To gather all the friends I love around a bonfire would entail literally flying people in from the corners of globe – from Singapore and Nairobi, Kenya – and from coast to coast, North/South/East/West.

And isn’t that the picture of heaven? We will all come around – gather together – around the One we love, whose Joy welcomes us in and warms our hearts with the Spirit’s fire.

I’ll leave you with a verse that gives words to this vision from Isaiah 60

“Arise, shine, for your light has come,
    and the glory of the Lord rises upon you.
See, darkness covers the earth
    and thick darkness is over the peoples,
but the Lord rises upon you
    and his glory appears over you.
Nations will come to your light,
    and kings to the brightness of your dawn.

“Lift up your eyes and look about you:
    All assemble and come to you;
your sons come from afar,
    and your daughters are carried on the hip.
Then you will look and be radiant,
    your heart will throb and swell with joy;..”



the Christmas of unexpected Joy

For a long time, 2015 will be remembered as the Christmas when we were barely hanging on, and the Advent of finding joy in unexpected places. I told my physician-brother a few months ago that if there were a clinical diagnosis for “too busy,” Seth and I would have met the criteria for it several months ago. It is just too easy for two over-achievers to keep doing and forget to rest, relax, and take a break. To focus on who really matters: God, each other, our daughters, and the family and friends we love dearly. And I guess I should speak for myself – Seth does a way better job of this taking a break than I do. My counseling heart and artistic impulse are gifts … but they have the dark side of my tendency to say “yes” to more people and projects than I can adequately follow through.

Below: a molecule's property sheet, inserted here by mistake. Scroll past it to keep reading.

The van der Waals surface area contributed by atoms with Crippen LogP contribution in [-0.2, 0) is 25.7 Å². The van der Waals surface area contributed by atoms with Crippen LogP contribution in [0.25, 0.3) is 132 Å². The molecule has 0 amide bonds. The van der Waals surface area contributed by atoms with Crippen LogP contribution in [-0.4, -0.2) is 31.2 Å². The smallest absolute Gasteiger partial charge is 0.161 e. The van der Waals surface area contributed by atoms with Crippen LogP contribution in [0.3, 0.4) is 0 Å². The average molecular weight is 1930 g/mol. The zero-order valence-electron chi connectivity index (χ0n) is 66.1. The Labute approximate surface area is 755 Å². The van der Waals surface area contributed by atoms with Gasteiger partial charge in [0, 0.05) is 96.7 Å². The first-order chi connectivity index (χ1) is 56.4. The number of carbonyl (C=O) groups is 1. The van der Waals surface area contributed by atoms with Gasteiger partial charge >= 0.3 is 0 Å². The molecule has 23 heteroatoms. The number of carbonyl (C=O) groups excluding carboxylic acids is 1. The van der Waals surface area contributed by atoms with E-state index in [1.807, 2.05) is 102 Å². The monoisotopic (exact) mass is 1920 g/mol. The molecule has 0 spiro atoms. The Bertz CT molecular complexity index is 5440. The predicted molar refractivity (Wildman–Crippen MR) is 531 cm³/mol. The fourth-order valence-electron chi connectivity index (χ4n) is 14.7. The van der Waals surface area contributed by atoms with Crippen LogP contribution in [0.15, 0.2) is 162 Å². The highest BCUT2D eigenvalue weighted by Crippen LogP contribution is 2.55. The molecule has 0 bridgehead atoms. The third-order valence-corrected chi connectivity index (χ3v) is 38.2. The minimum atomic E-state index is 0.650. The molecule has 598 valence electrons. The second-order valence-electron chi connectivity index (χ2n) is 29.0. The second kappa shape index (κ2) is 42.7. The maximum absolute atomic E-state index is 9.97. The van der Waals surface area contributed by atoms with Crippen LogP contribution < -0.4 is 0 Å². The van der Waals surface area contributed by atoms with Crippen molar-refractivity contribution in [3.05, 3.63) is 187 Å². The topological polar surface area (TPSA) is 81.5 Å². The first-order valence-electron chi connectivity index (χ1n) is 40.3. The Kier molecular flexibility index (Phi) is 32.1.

This fall has been the process of me taking a giant step back – a step out of leading our small group, teaching women’s Bible study, over-scheduling with extra-familial commitments and appointments, and a step back that culminated in a decision to take a sabbatical from my counseling practice starting January 1, 2016. There are many reasons for this particular timing – two of them being:

(1) My pastor-husband will be graciously receiving the gift of a sabbatical from our church from February through April (an every 7-years-rhythm they’ve established for the pastors) – and I want to join him for that.

(2) My first book is being released in June, and I needed/wanted space to devote to this venture.

In the stepping back, there is much that I already miss – chiefly among them, the courageous women and men I’ve had the privilege of sitting with and walking together through stories of love, loss, and hope despite the darkest of backgrounds. (I do find myself already counting down the months until I will reengage with this calling again!)

Yet this is the beauty of God’s gifts of realizing our limitations: the limitations form the boundaries of our truest calling.

Until I said no to over-scheduling, I couldn’t have known the joy of just being … of writing … of enjoying the gift of a quiet home the mornings our daughters are at preschool … of being present for their many unscheduled moments (highs & lows) that happen when I’m here to notice them. I couldn’t have known the frustrations that push me deeper into faith in a God who sees – the frustrations that come when I see how poorly I love my family for whom I profess undying love (and when I experience their imperfect love towards me, too).